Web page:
"If it’s going to have any value to other people, it has to be something that, when they hear it, they can say ‘That’s me; that’s how I feel about this’. As a songwriter, you hope that’s what you do."
Naturally, May handles all lead vocal duties on the new record, and there’s a real marked improvement in this department when compared to his first solo effort, ‘Back To The Light’. In previous interviews, Brian has pointed to the initial struggles that Freddie Mercury experienced in controlling his own voice during Queen’s early days, as an inspiration to improve this part of his own musical armoury.
"Sometimes when we came off stage, Freddie couldn’t even speak. The rest of us would be shouting and having a drink, while he’d be upstairs in his room, resting his voice. It’s so much more physical being a singer; no wonder Freddie didn’t like touring as much as the rest of us."
Singing in the studio is one thing, but doing it live is another matter, even for a seasoned pro like Brian May. Queen was a band of four equal members, and while Freddie was the definite focal point, each musician on stage had a specific role to play. But when the Brian May Band first hit the road in support of ‘Back To The Light’, the reality of singing, playing guitar and being the frontman , all at once, struck home like a mallet blow.
Remember the gig at London’s Brixton Academy in 1993, where Brian finds himself stranded stage left, trying to play guitar with the vocal mic still in his right hand? Or pelting back to the microphone to catch the final verse of ‘Tie Your Mother Down’, arriving those vital seconds too late? Brian cringes at the memory and underlines just how secure he’d felt as Queen’s lynchpin.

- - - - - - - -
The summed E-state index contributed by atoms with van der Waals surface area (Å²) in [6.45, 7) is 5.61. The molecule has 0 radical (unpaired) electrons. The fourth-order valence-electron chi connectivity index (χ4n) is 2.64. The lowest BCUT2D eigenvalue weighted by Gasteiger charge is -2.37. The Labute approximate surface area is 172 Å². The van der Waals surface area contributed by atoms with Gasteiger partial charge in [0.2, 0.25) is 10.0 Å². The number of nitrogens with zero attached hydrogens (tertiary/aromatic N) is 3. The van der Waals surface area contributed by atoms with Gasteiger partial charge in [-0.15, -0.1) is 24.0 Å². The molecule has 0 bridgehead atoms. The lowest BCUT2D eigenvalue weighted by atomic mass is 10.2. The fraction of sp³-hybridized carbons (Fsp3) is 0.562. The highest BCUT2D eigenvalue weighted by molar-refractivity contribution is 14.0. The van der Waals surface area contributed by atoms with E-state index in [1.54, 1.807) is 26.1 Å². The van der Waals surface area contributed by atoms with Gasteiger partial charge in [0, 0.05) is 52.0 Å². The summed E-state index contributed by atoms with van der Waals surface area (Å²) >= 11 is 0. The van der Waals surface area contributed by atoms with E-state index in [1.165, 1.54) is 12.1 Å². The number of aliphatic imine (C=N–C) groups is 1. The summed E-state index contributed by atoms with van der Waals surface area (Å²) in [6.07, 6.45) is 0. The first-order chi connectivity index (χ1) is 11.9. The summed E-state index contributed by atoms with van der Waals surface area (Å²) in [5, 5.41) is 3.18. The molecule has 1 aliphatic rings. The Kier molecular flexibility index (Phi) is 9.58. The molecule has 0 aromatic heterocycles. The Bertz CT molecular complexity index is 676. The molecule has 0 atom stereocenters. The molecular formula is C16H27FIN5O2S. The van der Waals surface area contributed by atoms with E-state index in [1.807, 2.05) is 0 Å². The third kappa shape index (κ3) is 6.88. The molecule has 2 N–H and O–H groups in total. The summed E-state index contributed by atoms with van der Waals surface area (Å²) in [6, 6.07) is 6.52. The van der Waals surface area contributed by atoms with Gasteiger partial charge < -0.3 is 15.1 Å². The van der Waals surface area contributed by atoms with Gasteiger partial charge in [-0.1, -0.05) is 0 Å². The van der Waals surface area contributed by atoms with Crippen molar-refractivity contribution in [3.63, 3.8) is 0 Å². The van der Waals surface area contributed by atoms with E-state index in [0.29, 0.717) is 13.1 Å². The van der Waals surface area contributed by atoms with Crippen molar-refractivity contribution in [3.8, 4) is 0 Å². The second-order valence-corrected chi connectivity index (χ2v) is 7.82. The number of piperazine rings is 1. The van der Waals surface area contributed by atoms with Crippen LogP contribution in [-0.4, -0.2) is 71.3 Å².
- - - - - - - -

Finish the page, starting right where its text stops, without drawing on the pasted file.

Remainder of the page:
"That position, standing just right of centre in Queen, was a fantastic and very comfortable place to be," he says, uttering what must be the understatement of all time.
"I didn’t have much belief for the first three solo gigs we did in Brazil; I was catastrophically nervous and discovered I didn’t have the physical energy to maintain it. I was a pool of sweat and hopelessly out of breath." But it wasn’t long before it all started to come together.
"We did a gig in Argentina," May reminds himself, visibly breathing a sigh of relief, "where suddenly it all clicked into place."
"The audience was incredibly up because it was a big Queen territory, and the place went berserk when we did that stuff. I got so much energy from the crowd and suddenly felt that I could do it; I looked around and realised that it was fun and that I could actually sing. I was able to experiment with how I related to the audience and after that, the only time it remained a problem, was when the health wasn’t there - as soon as your voice is gone, you’re struggling for the next three weeks."
Brian isn’t the only guitarist to be concerned with his singing, as he relates an interesting tale about that ‘little-known’ player, Jimi Hendrix.
"Gerry Stickells, our Road Manger, used to be a roadie for Hendrix; he was the guy behind the cabinets, holding them up while Jimi was doing all that stuff," he laughs.
"Gerry told me that they’d go into the studio and lay the tracks down, but when it came to the vocal, Jimi wouldn’t want anyone to watch him singing. So they built this screen, because he felt so inadequate as a vocalist."
One of the many facets that make Queen songs instantly recognisable, is the multi-layered vocal harmonies, meticulously worked out and recorded. With bassist John Deacon rarely participating, it was left to the remaining three to do the honours.
"It was the three of us, almost always," says Brian, chugging away from his cuppa.